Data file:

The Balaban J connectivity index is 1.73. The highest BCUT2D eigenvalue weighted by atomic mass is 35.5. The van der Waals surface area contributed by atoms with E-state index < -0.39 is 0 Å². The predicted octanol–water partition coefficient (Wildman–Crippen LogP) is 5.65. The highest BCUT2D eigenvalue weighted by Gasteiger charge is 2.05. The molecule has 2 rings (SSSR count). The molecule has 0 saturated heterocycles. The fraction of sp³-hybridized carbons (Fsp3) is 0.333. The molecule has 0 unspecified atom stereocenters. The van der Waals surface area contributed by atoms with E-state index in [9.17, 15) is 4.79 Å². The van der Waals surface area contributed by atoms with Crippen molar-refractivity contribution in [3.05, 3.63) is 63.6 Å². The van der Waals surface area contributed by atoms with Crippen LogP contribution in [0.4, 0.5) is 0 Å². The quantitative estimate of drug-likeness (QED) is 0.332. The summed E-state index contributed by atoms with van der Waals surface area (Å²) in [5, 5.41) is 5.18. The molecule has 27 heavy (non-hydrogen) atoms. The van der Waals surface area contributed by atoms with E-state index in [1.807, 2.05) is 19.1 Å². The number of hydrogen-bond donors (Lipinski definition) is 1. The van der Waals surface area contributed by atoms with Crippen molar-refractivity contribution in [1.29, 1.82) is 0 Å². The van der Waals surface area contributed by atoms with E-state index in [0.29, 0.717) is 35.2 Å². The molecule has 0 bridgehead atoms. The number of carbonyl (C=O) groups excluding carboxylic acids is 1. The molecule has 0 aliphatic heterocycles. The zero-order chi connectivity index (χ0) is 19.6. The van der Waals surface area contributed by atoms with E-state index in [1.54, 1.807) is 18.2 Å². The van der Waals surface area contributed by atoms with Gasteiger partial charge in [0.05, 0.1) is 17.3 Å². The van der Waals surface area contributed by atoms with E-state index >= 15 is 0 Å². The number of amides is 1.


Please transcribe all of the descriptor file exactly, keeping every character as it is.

The Balaban J connectivity index is 1.73. The highest BCUT2D eigenvalue weighted by atomic mass is 35.5. The van der Waals surface area contributed by atoms with E-state index < -0.39 is 0 Å². The predicted octanol–water partition coefficient (Wildman–Crippen LogP) is 5.65. The highest BCUT2D eigenvalue weighted by Gasteiger charge is 2.05. The molecule has 2 rings (SSSR count). The molecule has 0 saturated heterocycles. The fraction of sp³-hybridized carbons (Fsp3) is 0.333. The molecule has 0 unspecified atom stereocenters. The van der Waals surface area contributed by atoms with E-state index in [9.17, 15) is 4.79 Å². The van der Waals surface area contributed by atoms with Crippen molar-refractivity contribution in [3.05, 3.63) is 63.6 Å². The van der Waals surface area contributed by atoms with Crippen LogP contribution in [0.4, 0.5) is 0 Å². The quantitative estimate of drug-likeness (QED) is 0.332. The summed E-state index contributed by atoms with van der Waals surface area (Å²) in [5, 5.41) is 5.18. The molecule has 27 heavy (non-hydrogen) atoms. The van der Waals surface area contributed by atoms with E-state index in [1.807, 2.05) is 19.1 Å². The number of hydrogen-bond donors (Lipinski definition) is 1. The van der Waals surface area contributed by atoms with Crippen molar-refractivity contribution in [1.29, 1.82) is 0 Å². The van der Waals surface area contributed by atoms with E-state index in [0.29, 0.717) is 35.2 Å². The molecule has 0 bridgehead atoms. The number of carbonyl (C=O) groups excluding carboxylic acids is 1. The molecule has 0 aliphatic heterocycles. The zero-order chi connectivity index (χ0) is 19.6. The van der Waals surface area contributed by atoms with E-state index in [1.54, 1.807) is 18.2 Å². The van der Waals surface area contributed by atoms with Gasteiger partial charge in [0.05, 0.1) is 17.3 Å². The van der Waals surface area contributed by atoms with E-state index >= 15 is 0 Å². The number of amides is 1.